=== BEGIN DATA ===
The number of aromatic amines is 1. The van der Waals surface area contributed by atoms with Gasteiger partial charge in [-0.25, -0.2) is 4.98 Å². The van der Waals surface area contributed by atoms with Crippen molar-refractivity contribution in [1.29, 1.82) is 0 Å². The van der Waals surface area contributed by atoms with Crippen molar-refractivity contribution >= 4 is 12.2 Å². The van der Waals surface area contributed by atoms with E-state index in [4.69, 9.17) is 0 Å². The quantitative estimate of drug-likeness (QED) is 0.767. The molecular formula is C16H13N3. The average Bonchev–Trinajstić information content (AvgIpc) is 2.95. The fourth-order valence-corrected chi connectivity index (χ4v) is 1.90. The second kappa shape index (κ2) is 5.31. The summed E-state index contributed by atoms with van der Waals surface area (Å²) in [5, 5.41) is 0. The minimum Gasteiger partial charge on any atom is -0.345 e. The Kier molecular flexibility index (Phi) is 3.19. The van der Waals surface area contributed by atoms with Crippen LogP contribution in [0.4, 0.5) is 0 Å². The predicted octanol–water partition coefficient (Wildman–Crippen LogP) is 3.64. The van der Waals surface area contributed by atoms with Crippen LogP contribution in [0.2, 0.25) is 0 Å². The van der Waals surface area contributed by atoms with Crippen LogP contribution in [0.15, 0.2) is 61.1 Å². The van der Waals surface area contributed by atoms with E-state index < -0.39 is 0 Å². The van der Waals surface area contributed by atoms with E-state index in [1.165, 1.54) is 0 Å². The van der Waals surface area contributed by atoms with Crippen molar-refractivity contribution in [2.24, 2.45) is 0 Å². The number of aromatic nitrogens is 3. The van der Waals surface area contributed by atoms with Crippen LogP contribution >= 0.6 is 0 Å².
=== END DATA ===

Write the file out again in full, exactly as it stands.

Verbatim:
The number of aromatic amines is 1. The van der Waals surface area contributed by atoms with Gasteiger partial charge in [-0.25, -0.2) is 4.98 Å². The van der Waals surface area contributed by atoms with Crippen molar-refractivity contribution in [1.29, 1.82) is 0 Å². The van der Waals surface area contributed by atoms with Crippen molar-refractivity contribution >= 4 is 12.2 Å². The van der Waals surface area contributed by atoms with E-state index in [4.69, 9.17) is 0 Å². The quantitative estimate of drug-likeness (QED) is 0.767. The molecular formula is C16H13N3. The average Bonchev–Trinajstić information content (AvgIpc) is 2.95. The fourth-order valence-corrected chi connectivity index (χ4v) is 1.90. The second kappa shape index (κ2) is 5.31. The summed E-state index contributed by atoms with van der Waals surface area (Å²) in [5, 5.41) is 0. The minimum Gasteiger partial charge on any atom is -0.345 e. The Kier molecular flexibility index (Phi) is 3.19. The van der Waals surface area contributed by atoms with Crippen LogP contribution in [0.4, 0.5) is 0 Å². The predicted octanol–water partition coefficient (Wildman–Crippen LogP) is 3.64. The van der Waals surface area contributed by atoms with Crippen LogP contribution in [0.2, 0.25) is 0 Å². The van der Waals surface area contributed by atoms with Crippen LogP contribution in [0.15, 0.2) is 61.1 Å². The van der Waals surface area contributed by atoms with E-state index < -0.39 is 0 Å². The van der Waals surface area contributed by atoms with E-state index in [1.165, 1.54) is 0 Å². The van der Waals surface area contributed by atoms with Crippen molar-refractivity contribution in [2.24, 2.45) is 0 Å². The number of aromatic nitrogens is 3. The van der Waals surface area contributed by atoms with Crippen LogP contribution >= 0.6 is 0 Å².